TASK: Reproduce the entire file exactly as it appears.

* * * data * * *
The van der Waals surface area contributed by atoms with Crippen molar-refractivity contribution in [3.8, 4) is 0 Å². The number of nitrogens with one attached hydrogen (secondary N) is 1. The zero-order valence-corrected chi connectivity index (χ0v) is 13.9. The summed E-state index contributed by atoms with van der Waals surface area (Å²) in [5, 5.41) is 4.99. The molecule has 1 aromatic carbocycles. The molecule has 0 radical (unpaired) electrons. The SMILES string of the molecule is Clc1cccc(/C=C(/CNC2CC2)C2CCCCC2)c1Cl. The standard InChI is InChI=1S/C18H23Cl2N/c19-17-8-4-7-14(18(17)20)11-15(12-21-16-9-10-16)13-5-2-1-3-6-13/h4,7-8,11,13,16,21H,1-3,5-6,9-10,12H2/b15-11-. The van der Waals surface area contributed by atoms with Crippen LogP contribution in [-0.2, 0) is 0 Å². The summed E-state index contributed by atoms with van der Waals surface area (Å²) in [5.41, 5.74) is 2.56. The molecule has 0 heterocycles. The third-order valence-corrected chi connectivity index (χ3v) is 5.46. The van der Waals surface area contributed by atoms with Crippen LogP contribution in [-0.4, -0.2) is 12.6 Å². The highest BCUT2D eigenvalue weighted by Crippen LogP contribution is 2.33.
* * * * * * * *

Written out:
The van der Waals surface area contributed by atoms with Crippen molar-refractivity contribution in [3.8, 4) is 0 Å². The number of nitrogens with one attached hydrogen (secondary N) is 1. The zero-order valence-corrected chi connectivity index (χ0v) is 13.9. The summed E-state index contributed by atoms with van der Waals surface area (Å²) in [5, 5.41) is 4.99. The molecule has 1 aromatic carbocycles. The molecule has 0 radical (unpaired) electrons. The SMILES string of the molecule is Clc1cccc(/C=C(/CNC2CC2)C2CCCCC2)c1Cl. The standard InChI is InChI=1S/C18H23Cl2N/c19-17-8-4-7-14(18(17)20)11-15(12-21-16-9-10-16)13-5-2-1-3-6-13/h4,7-8,11,13,16,21H,1-3,5-6,9-10,12H2/b15-11-. The van der Waals surface area contributed by atoms with Crippen LogP contribution in [-0.2, 0) is 0 Å². The summed E-state index contributed by atoms with van der Waals surface area (Å²) in [5.41, 5.74) is 2.56. The molecule has 0 heterocycles. The third-order valence-corrected chi connectivity index (χ3v) is 5.46. The van der Waals surface area contributed by atoms with Crippen LogP contribution in [-0.4, -0.2) is 12.6 Å². The highest BCUT2D eigenvalue weighted by Crippen LogP contribution is 2.33.